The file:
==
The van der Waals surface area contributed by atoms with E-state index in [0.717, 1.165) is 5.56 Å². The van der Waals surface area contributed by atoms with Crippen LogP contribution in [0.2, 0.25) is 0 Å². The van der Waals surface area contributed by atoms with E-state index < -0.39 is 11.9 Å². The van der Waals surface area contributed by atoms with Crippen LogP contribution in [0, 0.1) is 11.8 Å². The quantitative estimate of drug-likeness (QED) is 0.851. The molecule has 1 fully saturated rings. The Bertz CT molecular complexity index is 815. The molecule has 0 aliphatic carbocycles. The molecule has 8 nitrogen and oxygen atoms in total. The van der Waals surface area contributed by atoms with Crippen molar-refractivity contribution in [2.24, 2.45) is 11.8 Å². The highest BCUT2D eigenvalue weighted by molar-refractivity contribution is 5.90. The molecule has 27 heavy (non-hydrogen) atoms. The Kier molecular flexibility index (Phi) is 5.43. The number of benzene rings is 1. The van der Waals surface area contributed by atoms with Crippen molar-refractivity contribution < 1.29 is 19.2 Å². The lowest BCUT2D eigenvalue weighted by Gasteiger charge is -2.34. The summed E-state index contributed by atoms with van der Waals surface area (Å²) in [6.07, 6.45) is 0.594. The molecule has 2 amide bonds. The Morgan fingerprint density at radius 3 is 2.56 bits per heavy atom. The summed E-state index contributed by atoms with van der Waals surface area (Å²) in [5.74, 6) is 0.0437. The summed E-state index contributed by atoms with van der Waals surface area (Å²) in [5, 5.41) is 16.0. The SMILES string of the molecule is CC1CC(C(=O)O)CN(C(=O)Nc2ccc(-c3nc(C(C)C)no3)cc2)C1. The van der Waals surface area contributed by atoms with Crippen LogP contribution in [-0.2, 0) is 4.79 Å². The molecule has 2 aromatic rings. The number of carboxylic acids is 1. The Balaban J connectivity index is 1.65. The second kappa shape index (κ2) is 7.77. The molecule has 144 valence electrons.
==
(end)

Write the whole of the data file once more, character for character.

The van der Waals surface area contributed by atoms with E-state index in [0.717, 1.165) is 5.56 Å². The van der Waals surface area contributed by atoms with Crippen LogP contribution in [0.2, 0.25) is 0 Å². The van der Waals surface area contributed by atoms with E-state index < -0.39 is 11.9 Å². The van der Waals surface area contributed by atoms with Crippen LogP contribution in [0, 0.1) is 11.8 Å². The quantitative estimate of drug-likeness (QED) is 0.851. The molecule has 1 fully saturated rings. The Bertz CT molecular complexity index is 815. The molecule has 0 aliphatic carbocycles. The molecule has 8 nitrogen and oxygen atoms in total. The van der Waals surface area contributed by atoms with Crippen molar-refractivity contribution in [2.24, 2.45) is 11.8 Å². The highest BCUT2D eigenvalue weighted by molar-refractivity contribution is 5.90. The molecule has 27 heavy (non-hydrogen) atoms. The Kier molecular flexibility index (Phi) is 5.43. The number of benzene rings is 1. The van der Waals surface area contributed by atoms with Crippen molar-refractivity contribution < 1.29 is 19.2 Å². The lowest BCUT2D eigenvalue weighted by Gasteiger charge is -2.34. The summed E-state index contributed by atoms with van der Waals surface area (Å²) in [6.07, 6.45) is 0.594. The molecule has 2 amide bonds. The Morgan fingerprint density at radius 3 is 2.56 bits per heavy atom. The summed E-state index contributed by atoms with van der Waals surface area (Å²) in [5.74, 6) is 0.0437. The summed E-state index contributed by atoms with van der Waals surface area (Å²) in [5, 5.41) is 16.0. The SMILES string of the molecule is CC1CC(C(=O)O)CN(C(=O)Nc2ccc(-c3nc(C(C)C)no3)cc2)C1. The van der Waals surface area contributed by atoms with Crippen LogP contribution in [-0.2, 0) is 4.79 Å². The molecule has 2 aromatic rings. The number of carboxylic acids is 1. The Balaban J connectivity index is 1.65. The second kappa shape index (κ2) is 7.77. The molecule has 144 valence electrons.